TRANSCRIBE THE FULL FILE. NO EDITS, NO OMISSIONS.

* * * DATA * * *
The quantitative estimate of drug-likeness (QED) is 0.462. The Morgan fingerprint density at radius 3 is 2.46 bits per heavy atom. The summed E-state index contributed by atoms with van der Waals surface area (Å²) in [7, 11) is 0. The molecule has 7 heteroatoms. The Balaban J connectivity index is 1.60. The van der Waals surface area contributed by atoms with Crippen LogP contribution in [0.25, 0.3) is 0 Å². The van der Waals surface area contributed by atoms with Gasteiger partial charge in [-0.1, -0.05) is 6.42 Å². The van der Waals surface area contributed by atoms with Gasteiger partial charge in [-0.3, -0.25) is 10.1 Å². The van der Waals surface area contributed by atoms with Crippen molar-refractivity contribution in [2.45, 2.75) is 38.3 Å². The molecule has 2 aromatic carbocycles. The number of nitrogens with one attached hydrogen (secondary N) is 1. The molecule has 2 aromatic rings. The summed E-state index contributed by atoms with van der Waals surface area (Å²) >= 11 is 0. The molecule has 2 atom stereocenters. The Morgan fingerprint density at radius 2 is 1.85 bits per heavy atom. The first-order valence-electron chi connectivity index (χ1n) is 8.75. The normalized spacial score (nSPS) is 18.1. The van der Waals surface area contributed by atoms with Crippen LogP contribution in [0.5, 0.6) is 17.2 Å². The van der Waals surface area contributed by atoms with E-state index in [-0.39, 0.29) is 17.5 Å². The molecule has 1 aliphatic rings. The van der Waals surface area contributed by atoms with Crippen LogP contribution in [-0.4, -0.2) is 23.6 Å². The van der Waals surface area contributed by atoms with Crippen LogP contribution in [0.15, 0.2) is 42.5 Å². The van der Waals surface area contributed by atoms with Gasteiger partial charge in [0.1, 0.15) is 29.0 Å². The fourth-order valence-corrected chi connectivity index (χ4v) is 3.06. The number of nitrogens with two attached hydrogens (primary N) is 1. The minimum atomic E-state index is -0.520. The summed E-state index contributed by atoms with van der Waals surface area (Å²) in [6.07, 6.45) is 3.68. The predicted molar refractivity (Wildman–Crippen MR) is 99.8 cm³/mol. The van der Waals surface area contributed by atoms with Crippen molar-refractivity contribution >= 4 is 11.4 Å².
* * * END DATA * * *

The quantitative estimate of drug-likeness (QED) is 0.462. The Morgan fingerprint density at radius 3 is 2.46 bits per heavy atom. The summed E-state index contributed by atoms with van der Waals surface area (Å²) in [7, 11) is 0. The molecule has 7 heteroatoms. The Balaban J connectivity index is 1.60. The van der Waals surface area contributed by atoms with Crippen LogP contribution in [0.25, 0.3) is 0 Å². The van der Waals surface area contributed by atoms with Gasteiger partial charge in [-0.1, -0.05) is 6.42 Å². The van der Waals surface area contributed by atoms with Gasteiger partial charge in [-0.3, -0.25) is 10.1 Å². The van der Waals surface area contributed by atoms with Crippen molar-refractivity contribution in [2.45, 2.75) is 38.3 Å². The molecule has 2 aromatic carbocycles. The number of nitrogens with one attached hydrogen (secondary N) is 1. The molecule has 2 aromatic rings. The summed E-state index contributed by atoms with van der Waals surface area (Å²) >= 11 is 0. The molecule has 2 atom stereocenters. The Morgan fingerprint density at radius 2 is 1.85 bits per heavy atom. The first-order valence-electron chi connectivity index (χ1n) is 8.75. The normalized spacial score (nSPS) is 18.1. The van der Waals surface area contributed by atoms with Crippen LogP contribution in [0.5, 0.6) is 17.2 Å². The van der Waals surface area contributed by atoms with E-state index in [-0.39, 0.29) is 17.5 Å². The molecule has 1 aliphatic rings. The van der Waals surface area contributed by atoms with Crippen LogP contribution in [-0.4, -0.2) is 23.6 Å². The van der Waals surface area contributed by atoms with Crippen LogP contribution in [0.15, 0.2) is 42.5 Å². The van der Waals surface area contributed by atoms with Gasteiger partial charge in [0.1, 0.15) is 29.0 Å². The fourth-order valence-corrected chi connectivity index (χ4v) is 3.06. The number of nitrogens with two attached hydrogens (primary N) is 1. The minimum atomic E-state index is -0.520. The summed E-state index contributed by atoms with van der Waals surface area (Å²) in [6.07, 6.45) is 3.68. The predicted molar refractivity (Wildman–Crippen MR) is 99.8 cm³/mol. The van der Waals surface area contributed by atoms with Crippen molar-refractivity contribution >= 4 is 11.4 Å².